Discount it and they’ll come? Not exactly.

2021’s Prime Day sale event promises a major influx of customers and sales – just like every year.

But this isn’t every year. More competition, FBA restrictions, and sky-high CPCs are throwing confident sellers a curveball.

Teikametric’s Director of Insights Andrew Waber looked back on real data from previous Prime Days to strategize best practices for 2021 sellers.

The good news? There’s still plenty of money to be made this year.

The bad news? You’ll need to spend time, money, and effort to get it.

The current state of the Amazon marketplace

What’s changed since 2019? Amazon sellers face more competition and restrictions than ever.

But bigger can be better, especially since the rise in seller volumes is outpaced by the increase in Amazon customers.

Luckily for smart sellers, there are new ways to edge out the competition.

“Advanced targeting options on Amazon have broadened your ability to much more comprehensively target, either competitor products or even your own products as a defense tactic. Those have gotten much more advanced,” explained Andrew. “These targeting options can really, really be a help when it comes to just growing your business, capturing market share.”

A rising tide lifts all prices

Prime Day is a cycle of increased rates: for traffic, sales, and CPC costs.

As traffic jumps in anticipation of good deals, sales increase over every category – and so does the cost of competition.

“By the same token, there is increased competition, right? More users are coming in, but CPC is going up because you have even more sellers that are advertising, that are pushing advertising budgets in. And that actually makes CPCs outpace the increase in traffic with some exceptions,” said Andrew.

The trick is taking advantage of increased sales while successfully navigating higher CPC and tougher competition.

Double-down on your bidding budget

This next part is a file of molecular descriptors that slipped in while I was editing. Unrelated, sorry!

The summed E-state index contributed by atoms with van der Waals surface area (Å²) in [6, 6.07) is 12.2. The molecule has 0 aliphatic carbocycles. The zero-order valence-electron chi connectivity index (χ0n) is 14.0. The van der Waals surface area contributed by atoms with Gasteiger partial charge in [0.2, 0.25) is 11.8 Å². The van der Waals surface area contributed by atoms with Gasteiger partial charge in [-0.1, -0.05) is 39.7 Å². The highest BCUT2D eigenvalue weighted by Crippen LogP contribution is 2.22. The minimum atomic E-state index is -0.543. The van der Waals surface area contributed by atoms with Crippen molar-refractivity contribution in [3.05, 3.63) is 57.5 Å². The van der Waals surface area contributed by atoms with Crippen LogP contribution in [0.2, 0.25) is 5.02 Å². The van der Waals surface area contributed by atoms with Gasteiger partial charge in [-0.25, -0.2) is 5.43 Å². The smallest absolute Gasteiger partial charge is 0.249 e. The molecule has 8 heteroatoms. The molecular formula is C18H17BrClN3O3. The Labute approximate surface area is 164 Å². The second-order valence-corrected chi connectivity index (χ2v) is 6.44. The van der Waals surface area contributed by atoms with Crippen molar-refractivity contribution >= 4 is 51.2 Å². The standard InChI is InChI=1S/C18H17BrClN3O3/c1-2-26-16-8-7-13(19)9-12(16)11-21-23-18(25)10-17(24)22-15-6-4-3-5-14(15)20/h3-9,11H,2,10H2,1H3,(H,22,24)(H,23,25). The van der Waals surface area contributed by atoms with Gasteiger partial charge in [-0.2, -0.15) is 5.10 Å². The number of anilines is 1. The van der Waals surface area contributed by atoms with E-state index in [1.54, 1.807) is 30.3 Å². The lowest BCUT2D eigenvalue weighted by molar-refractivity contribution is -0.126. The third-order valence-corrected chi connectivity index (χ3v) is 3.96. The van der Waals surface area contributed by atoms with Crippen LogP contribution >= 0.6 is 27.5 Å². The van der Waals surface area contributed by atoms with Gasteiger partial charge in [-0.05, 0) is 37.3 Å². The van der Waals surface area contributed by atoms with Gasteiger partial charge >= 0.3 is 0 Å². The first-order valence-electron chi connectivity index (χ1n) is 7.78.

How do you play the CPC game during Prime Day? Don’t be afraid to put your foot on the gas.

With the increased conversion volume, you can quickly run out of budget for high-performing keywords. Once you’re on empty, you’ve opened a place for your competitor to swoop in and sell.

“So you want to double down if you possibly can, whether it’s uncapped budgets, whether it’s even increasing your bid to get more aggressive. What do you do if you see that conversion volume be very consistent, and that conversion rate remaining steady or even increasing? Your CPCs could be going up, but if you’re seeing those other rates rise, keep your foot on the gas,” advised Andrew.

Prime Day bidding is not for the lazy. With so much happening – and plenty of cash on the line – sellers need to keep their fingers on their sales pulse to keep the advantage.

“You have to be willing to adjust. Whether that’s budgetary, whether it’s bids. Just be prepared. This is not a holiday, you can’t always sit on your hands and think everything’s going to convert just cause there’s a lot of activity, there are a lot of things that you need to be on top of,” Andrew cautioned.

Don’t force the discount

The biggest question every Prime Day: do I have to discount my product to get in on the party?

Andrew doesn’t think so.

In general, prices are going to be slashed across the site – especially in audience-drawing categories like electronics.

With so many targeting factors, increased traffic gives every seller higher sales opportunities, even at full-price.

Surprisingly, data shows that most sellers don’t discount at all. Some even raise their prices.